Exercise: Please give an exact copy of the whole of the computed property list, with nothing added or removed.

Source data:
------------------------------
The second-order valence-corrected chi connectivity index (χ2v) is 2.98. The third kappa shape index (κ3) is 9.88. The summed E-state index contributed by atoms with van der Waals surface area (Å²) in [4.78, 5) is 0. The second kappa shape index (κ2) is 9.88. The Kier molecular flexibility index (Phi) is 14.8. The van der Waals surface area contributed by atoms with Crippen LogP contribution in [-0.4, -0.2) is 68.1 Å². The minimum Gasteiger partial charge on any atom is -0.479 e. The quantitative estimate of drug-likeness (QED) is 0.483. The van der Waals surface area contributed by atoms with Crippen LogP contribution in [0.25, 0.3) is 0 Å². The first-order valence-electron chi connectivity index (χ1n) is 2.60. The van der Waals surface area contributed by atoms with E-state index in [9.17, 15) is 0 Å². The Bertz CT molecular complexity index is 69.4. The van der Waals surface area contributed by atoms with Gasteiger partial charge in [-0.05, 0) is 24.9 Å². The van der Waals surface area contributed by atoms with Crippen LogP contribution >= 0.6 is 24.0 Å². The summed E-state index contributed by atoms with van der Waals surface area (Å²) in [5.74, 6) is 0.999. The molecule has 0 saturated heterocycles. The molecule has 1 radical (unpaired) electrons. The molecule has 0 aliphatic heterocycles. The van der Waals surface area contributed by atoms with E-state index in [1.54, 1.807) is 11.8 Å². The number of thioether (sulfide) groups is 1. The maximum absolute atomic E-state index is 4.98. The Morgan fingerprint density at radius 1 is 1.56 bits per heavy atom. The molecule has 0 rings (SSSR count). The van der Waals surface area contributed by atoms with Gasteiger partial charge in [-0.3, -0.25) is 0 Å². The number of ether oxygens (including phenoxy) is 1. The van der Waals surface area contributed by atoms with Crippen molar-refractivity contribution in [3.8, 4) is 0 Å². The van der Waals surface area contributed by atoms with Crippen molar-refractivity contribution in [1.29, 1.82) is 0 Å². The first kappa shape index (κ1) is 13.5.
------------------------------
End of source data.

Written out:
The second-order valence-corrected chi connectivity index (χ2v) is 2.98. The third kappa shape index (κ3) is 9.88. The summed E-state index contributed by atoms with van der Waals surface area (Å²) in [4.78, 5) is 0. The second kappa shape index (κ2) is 9.88. The Kier molecular flexibility index (Phi) is 14.8. The van der Waals surface area contributed by atoms with Crippen LogP contribution in [-0.4, -0.2) is 68.1 Å². The minimum Gasteiger partial charge on any atom is -0.479 e. The quantitative estimate of drug-likeness (QED) is 0.483. The van der Waals surface area contributed by atoms with Crippen LogP contribution in [0.25, 0.3) is 0 Å². The first-order valence-electron chi connectivity index (χ1n) is 2.60. The van der Waals surface area contributed by atoms with E-state index in [9.17, 15) is 0 Å². The Bertz CT molecular complexity index is 69.4. The van der Waals surface area contributed by atoms with Gasteiger partial charge in [-0.05, 0) is 24.9 Å². The van der Waals surface area contributed by atoms with Crippen LogP contribution >= 0.6 is 24.0 Å². The summed E-state index contributed by atoms with van der Waals surface area (Å²) in [5.74, 6) is 0.999. The molecule has 0 saturated heterocycles. The molecule has 1 radical (unpaired) electrons. The molecule has 0 aliphatic heterocycles. The van der Waals surface area contributed by atoms with E-state index in [1.54, 1.807) is 11.8 Å². The number of thioether (sulfide) groups is 1. The maximum absolute atomic E-state index is 4.98. The Morgan fingerprint density at radius 1 is 1.56 bits per heavy atom. The molecule has 0 rings (SSSR count). The van der Waals surface area contributed by atoms with Gasteiger partial charge in [-0.3, -0.25) is 0 Å². The number of ether oxygens (including phenoxy) is 1. The van der Waals surface area contributed by atoms with Crippen molar-refractivity contribution in [3.8, 4) is 0 Å². The van der Waals surface area contributed by atoms with Crippen molar-refractivity contribution in [1.29, 1.82) is 0 Å². The first kappa shape index (κ1) is 13.5.